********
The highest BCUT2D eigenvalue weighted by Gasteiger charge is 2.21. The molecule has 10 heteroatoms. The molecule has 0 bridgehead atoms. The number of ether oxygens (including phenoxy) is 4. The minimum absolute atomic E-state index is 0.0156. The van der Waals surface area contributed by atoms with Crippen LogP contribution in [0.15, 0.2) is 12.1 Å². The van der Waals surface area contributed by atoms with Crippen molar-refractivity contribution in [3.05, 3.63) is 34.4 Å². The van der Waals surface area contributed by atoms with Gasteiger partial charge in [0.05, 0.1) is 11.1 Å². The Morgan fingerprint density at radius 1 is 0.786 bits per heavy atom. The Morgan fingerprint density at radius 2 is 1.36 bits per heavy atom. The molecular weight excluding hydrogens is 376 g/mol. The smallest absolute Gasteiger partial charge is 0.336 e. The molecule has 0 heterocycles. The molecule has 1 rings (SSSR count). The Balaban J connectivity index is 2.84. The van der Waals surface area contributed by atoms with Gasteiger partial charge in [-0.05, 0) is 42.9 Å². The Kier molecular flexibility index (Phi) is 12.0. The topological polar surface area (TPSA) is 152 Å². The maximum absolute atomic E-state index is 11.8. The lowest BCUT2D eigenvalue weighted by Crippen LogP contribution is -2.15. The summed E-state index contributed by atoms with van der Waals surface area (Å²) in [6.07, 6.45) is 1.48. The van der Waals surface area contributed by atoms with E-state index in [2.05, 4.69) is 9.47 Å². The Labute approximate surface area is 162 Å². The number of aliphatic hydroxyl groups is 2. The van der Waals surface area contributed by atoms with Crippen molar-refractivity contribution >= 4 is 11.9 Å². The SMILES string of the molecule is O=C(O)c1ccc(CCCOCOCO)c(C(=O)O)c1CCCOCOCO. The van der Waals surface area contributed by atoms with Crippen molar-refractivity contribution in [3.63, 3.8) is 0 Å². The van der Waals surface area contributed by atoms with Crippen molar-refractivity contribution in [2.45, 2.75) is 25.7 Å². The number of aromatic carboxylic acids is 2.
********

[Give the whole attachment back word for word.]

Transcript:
The highest BCUT2D eigenvalue weighted by Gasteiger charge is 2.21. The molecule has 10 heteroatoms. The molecule has 0 bridgehead atoms. The number of ether oxygens (including phenoxy) is 4. The minimum absolute atomic E-state index is 0.0156. The van der Waals surface area contributed by atoms with Crippen LogP contribution in [0.15, 0.2) is 12.1 Å². The van der Waals surface area contributed by atoms with Crippen molar-refractivity contribution in [3.05, 3.63) is 34.4 Å². The van der Waals surface area contributed by atoms with Gasteiger partial charge in [0.05, 0.1) is 11.1 Å². The Morgan fingerprint density at radius 1 is 0.786 bits per heavy atom. The Morgan fingerprint density at radius 2 is 1.36 bits per heavy atom. The molecular weight excluding hydrogens is 376 g/mol. The smallest absolute Gasteiger partial charge is 0.336 e. The molecule has 0 heterocycles. The molecule has 1 rings (SSSR count). The Balaban J connectivity index is 2.84. The van der Waals surface area contributed by atoms with Gasteiger partial charge in [-0.05, 0) is 42.9 Å². The Kier molecular flexibility index (Phi) is 12.0. The topological polar surface area (TPSA) is 152 Å². The maximum absolute atomic E-state index is 11.8. The lowest BCUT2D eigenvalue weighted by Crippen LogP contribution is -2.15. The summed E-state index contributed by atoms with van der Waals surface area (Å²) in [6.07, 6.45) is 1.48. The van der Waals surface area contributed by atoms with E-state index in [2.05, 4.69) is 9.47 Å². The Labute approximate surface area is 162 Å². The number of aliphatic hydroxyl groups is 2. The van der Waals surface area contributed by atoms with Crippen molar-refractivity contribution >= 4 is 11.9 Å². The SMILES string of the molecule is O=C(O)c1ccc(CCCOCOCO)c(C(=O)O)c1CCCOCOCO. The van der Waals surface area contributed by atoms with Crippen molar-refractivity contribution in [3.63, 3.8) is 0 Å². The van der Waals surface area contributed by atoms with Crippen molar-refractivity contribution in [2.45, 2.75) is 25.7 Å². The number of aromatic carboxylic acids is 2.